“Look For Ohio”
On almost every trip I have ever gone on somehow I find something related to Ohio. Whether it be a person from Ohio, an Alumni from OSU, a whole bar related to Ohio State, or block O’s glowing in red at a pub. We thought it was super funny so I thought I would share!
Buried in (the) Abbey
I couldn’t decide between the previous description or “Gabby in (the) Abbey,” but Westminster Abbey stole my heart! Maybe it was our enthusiastic tour guide, or simply all of the Abbey’s history and glory, but my mind has been buried in the Abbey ever since! I thought it was amazing how many people are literally buried in the Abbey. From notable scientists like Darwin, Hawking, and Newton to amazing writers like Charles Dickens or urban myths like Bloody Mary, the Abbey has them all! I’m just still amazed to this day how one building can hold so much history all in one.
Gimme that Filet-O-Fish
One very important aspect of traveling and experiencing another’s culture is the food. Going into the trip, I became pescatarian for Lent and hadn’t eaten meat (other than fish) for about 2 weeks. Although I was guilty and devoured several meat pies while in London, I was happy to see so many options for pescatarians, vegans, and vegetarians! Although restaurants in the US are becoming more friendly to various dietary restrictions, I felt as if London was ahead of the game and had a lot more to offer. I’ve only recently began exploring different types of fish, and I’m happy to say that I was able to do so with London’s fish n’ chips.
The Little Things
In life, it’s the little things that count. As we can see in the midst of a pandemic, it truly is the little things (like a virus or our day to day actions) that make all the difference. Since we weren’t allowed to go to France, I wasn’t able to use Louis Pasteur and his invention of the rabies vaccine like I was planning to do so for my project. However, I ended up switching my project to the Zoology Museum in London (where this photo was taken), and really enjoyed myself! When you realize that life can be boiled down to something that can be viewed on a microscope slide, you realize that the little things are of much higher importance.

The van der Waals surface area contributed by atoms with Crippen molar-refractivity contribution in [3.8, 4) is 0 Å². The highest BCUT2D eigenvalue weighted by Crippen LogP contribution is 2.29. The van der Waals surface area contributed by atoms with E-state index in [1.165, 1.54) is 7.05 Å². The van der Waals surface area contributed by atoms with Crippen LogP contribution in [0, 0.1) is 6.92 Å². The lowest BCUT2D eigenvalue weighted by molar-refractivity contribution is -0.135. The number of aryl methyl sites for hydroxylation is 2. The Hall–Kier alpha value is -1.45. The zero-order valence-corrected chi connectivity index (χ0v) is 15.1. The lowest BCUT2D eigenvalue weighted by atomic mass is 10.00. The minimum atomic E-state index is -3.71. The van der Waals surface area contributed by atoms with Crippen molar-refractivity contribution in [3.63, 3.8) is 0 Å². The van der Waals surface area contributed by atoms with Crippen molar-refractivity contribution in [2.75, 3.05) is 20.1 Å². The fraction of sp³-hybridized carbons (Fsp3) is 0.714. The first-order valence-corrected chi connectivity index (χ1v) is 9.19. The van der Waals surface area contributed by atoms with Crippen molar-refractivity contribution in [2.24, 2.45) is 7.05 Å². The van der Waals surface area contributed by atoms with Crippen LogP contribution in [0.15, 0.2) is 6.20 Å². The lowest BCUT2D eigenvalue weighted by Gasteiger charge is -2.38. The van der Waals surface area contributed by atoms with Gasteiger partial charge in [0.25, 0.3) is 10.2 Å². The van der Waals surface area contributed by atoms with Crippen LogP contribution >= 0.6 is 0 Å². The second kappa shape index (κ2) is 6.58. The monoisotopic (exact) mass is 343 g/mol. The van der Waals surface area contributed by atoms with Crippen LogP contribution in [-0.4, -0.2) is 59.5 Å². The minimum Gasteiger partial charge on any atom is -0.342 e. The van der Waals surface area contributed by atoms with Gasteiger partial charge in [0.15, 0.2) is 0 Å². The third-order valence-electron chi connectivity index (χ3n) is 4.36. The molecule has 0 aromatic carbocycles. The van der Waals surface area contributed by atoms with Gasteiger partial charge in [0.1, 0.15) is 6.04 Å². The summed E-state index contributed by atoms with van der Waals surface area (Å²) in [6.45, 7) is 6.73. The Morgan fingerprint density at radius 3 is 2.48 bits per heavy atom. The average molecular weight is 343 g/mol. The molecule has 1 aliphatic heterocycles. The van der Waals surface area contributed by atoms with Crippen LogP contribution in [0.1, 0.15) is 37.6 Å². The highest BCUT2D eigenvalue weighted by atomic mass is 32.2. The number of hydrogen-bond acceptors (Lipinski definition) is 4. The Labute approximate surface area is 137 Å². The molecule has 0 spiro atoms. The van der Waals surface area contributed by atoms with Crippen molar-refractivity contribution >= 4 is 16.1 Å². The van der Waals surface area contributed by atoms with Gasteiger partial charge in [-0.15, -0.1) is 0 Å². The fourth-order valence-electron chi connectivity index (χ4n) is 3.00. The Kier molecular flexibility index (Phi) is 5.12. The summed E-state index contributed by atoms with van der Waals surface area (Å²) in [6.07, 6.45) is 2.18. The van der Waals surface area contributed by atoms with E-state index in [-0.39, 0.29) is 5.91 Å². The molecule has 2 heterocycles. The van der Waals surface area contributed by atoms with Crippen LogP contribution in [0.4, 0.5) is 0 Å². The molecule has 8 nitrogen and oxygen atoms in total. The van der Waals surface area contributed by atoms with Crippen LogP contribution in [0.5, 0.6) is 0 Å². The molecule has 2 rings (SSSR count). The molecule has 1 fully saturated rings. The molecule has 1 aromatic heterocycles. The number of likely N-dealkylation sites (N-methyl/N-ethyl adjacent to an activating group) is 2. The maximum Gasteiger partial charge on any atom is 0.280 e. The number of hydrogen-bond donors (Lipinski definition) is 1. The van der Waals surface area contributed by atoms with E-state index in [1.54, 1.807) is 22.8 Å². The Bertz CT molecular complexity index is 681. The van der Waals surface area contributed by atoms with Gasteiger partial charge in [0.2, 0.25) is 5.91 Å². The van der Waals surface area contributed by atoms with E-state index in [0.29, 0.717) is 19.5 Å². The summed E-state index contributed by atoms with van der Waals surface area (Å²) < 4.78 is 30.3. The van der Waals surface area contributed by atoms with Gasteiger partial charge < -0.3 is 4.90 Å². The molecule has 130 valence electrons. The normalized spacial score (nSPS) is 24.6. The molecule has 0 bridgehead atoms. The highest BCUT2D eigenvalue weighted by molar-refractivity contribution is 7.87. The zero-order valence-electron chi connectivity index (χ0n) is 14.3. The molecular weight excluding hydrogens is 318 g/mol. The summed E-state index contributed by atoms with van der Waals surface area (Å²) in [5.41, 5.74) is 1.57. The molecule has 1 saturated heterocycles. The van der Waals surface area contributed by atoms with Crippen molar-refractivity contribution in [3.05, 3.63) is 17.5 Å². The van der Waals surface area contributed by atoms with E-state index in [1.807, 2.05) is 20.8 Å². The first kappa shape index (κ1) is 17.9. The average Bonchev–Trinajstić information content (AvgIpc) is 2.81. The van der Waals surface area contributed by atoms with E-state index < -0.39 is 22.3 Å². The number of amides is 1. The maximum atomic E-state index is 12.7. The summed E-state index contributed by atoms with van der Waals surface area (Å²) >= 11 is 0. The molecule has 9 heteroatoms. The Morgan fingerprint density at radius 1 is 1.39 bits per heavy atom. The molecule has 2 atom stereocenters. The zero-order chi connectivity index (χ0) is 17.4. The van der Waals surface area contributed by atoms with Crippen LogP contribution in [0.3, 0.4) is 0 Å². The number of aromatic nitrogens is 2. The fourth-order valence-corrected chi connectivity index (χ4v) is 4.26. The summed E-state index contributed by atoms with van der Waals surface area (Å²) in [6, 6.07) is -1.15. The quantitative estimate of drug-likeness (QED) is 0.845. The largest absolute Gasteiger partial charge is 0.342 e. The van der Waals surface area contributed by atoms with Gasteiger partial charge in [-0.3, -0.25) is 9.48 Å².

Three words three pictures
Looks like I would need Ivana’s help to post that properly…
- Wake up early
- This photo was taken at 6:00 am near Covent Garden. I woke up around 5 am and decided to go for a walk instead of going back to sleep. I found probably the only store open that early and the man working there told me his life story because neither of us had anything better to do. That conversation most likely would not have happened at another time of day because he would have other customers to attend to. I also went to an antiques flea market and talked to some of the people there. It was a unique experience to walk around and watch the city wake up. Although this may not directly relate to the class, we learned that some great things (like the discovery of penicillin) happen by chance. This experience also happened by chance for me. I woke up early without planning it and wandered around without a real idea of what I wanted to do.
2. “Take the boat” -JoCo
2. This photo was taken from the boat on the Thames. JoCo, Kelly, and I took the boat from the London eye to the Greenwich Observatory. Kelly wanted to go to the Observatory to complete her project and I tagged along because it sounded like fun. The boat provided a great view of the city and JoCo provided interesting facts about beheading.
3. Always try asking
3. This photo was taken outside Buckingham Palace after this officer graciously let me pose in his hat. I said in the beginning of the semester that I would try anything once and along with that, I will also ask anything once. I’ve discovered if you are polite and understanding, the worse case is people will say no. In this case, the officer was amused and gladly handed over his hat. “Always try asking” is a relatively new policy for me. It has taken me on some adventures, but it also helps in an academic setting. Whether it’s asking for extra help, asking for a deadline extension, or asking for a recommendation letter, having the courage to try is important. The worse case is a professor says no, but you will never get anything unless you ask.